Tuesday, February 7, 2012

Sunday, February 5, 2012

"Because of death."


"Then one day it could all be gone.  One big puff of smoke and a ball of fire... all that out there... the stars, the planets, all just an empty void."

Eros, you always cheer me up.  Keep preaching, my brother.  Jeff Trent and all his kind are idiots, don't let them drag you down.

Saturday, February 4, 2012

God is a Man, Now Let's Make a Movie

I read a story last week in which someone asked, of no one in particular, what was the gender of God. If it's the God of the Bible they're talking about then the answer's easy: He's male. I've often thought the question of God's gender is only a topic open for discussion to a believer and even then, not all of them. But if you're a non-believer, there is no question: God's male because that's how he's written.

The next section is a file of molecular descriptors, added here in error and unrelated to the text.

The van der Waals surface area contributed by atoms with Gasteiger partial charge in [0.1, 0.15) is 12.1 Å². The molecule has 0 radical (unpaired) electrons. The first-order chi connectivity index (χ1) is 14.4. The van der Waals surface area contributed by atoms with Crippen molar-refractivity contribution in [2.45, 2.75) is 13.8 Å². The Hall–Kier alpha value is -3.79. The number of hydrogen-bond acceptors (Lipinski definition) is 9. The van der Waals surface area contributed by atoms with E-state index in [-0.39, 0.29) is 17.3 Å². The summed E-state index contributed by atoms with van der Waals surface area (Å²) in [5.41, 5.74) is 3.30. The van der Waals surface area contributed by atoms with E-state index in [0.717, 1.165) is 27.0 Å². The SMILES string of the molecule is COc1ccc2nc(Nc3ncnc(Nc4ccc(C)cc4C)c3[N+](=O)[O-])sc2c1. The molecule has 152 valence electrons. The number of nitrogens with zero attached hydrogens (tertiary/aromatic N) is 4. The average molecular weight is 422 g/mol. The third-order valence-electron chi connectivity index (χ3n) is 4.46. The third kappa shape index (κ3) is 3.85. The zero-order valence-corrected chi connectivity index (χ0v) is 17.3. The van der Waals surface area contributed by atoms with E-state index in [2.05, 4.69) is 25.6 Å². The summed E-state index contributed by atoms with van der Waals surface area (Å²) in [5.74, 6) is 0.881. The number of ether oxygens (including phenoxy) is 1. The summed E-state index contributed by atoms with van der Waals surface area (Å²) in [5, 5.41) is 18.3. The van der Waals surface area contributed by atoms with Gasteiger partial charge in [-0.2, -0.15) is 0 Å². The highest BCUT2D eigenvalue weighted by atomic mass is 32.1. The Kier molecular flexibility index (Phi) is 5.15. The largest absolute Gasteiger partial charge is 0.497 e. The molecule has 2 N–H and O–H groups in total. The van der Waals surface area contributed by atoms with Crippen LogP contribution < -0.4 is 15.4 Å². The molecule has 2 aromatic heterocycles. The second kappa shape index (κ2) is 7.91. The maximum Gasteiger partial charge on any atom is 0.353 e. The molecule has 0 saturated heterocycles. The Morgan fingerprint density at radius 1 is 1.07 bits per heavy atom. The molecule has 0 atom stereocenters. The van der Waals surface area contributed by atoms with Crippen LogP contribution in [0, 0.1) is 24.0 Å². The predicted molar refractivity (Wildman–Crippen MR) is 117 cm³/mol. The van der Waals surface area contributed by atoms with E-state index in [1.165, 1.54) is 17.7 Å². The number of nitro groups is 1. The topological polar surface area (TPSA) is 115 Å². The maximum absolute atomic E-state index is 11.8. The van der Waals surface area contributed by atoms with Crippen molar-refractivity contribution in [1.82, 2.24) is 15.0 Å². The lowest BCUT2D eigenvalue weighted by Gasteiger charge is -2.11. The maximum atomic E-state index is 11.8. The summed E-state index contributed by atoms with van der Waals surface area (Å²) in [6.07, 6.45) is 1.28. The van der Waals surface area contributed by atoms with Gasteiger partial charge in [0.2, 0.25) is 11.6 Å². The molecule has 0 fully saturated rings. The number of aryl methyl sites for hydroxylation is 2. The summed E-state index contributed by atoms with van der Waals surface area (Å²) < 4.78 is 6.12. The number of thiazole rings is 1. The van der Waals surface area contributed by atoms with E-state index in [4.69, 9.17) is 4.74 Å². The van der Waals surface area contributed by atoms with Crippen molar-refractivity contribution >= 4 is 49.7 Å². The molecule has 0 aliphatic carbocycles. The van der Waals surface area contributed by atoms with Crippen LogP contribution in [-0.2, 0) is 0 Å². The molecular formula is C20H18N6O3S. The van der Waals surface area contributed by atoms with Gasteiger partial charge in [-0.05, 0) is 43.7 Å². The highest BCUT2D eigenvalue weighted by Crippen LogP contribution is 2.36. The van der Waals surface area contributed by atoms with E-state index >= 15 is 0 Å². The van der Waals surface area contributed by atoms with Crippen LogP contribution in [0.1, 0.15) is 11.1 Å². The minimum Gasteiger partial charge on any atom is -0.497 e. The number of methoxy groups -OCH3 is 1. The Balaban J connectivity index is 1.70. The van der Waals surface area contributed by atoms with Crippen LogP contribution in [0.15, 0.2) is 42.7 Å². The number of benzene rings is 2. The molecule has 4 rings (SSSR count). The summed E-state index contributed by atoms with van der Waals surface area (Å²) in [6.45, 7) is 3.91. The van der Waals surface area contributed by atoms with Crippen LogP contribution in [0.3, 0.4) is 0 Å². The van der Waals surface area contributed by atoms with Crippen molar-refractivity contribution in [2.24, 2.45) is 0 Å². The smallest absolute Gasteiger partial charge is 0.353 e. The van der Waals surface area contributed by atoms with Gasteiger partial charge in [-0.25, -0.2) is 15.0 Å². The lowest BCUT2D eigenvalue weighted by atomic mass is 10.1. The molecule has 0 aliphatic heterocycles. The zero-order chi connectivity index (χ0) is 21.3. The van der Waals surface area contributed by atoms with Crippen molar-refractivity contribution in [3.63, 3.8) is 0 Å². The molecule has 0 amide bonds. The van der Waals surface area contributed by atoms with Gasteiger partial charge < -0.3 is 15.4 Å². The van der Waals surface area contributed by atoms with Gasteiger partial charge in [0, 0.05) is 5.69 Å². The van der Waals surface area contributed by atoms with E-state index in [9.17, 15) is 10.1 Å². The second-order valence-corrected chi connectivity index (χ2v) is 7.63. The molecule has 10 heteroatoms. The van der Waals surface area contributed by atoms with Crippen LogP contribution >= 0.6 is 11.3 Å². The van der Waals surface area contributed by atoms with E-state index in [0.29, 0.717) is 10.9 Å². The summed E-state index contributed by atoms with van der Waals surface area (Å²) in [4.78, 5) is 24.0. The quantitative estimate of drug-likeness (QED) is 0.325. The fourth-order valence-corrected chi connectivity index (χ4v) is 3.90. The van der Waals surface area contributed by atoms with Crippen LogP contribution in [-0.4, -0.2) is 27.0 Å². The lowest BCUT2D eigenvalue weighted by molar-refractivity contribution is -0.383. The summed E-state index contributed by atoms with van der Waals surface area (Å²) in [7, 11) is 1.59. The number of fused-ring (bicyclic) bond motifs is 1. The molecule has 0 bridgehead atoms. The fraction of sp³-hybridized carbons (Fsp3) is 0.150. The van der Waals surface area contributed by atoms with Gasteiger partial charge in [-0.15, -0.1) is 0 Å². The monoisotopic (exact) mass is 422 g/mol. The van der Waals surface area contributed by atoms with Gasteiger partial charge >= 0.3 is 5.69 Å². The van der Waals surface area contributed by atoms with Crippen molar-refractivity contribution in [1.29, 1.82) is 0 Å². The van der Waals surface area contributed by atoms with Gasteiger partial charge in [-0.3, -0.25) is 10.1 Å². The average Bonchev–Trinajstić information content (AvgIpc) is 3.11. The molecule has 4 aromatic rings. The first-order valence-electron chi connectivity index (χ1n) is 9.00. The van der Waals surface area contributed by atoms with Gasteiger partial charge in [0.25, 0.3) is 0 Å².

If I believe Sherlock Holmes is a real human being that once lived and I further believe Arthur Conan Doyle was inspired by the voice of Holmes to record his adventures, then I can question his gender. Perhaps Doyle, a mere mortal, got it wrong. Perhaps Holmes is a woman but Doyle was using a masculine gender out of laziness or confusion. But if I don't believe Holmes is anything more than a fictional construct, there is no question: He was written as a man, plain and simple. Doyle wasn't dropping any clues or trying to fly things under the radar. Holmes is a man, period. By the same mental journey, if I don't believe God to be anything more than a fictional construct, then I have no other venues down which to travel to debate and determine his true gender. I simply accept that He is a fictional character presented in The Bible. I further know that in that book, He is presented as a man. Not once in the whole book does anyone ever refer to Him as the Heavenly Mother. He is the Father. He is male.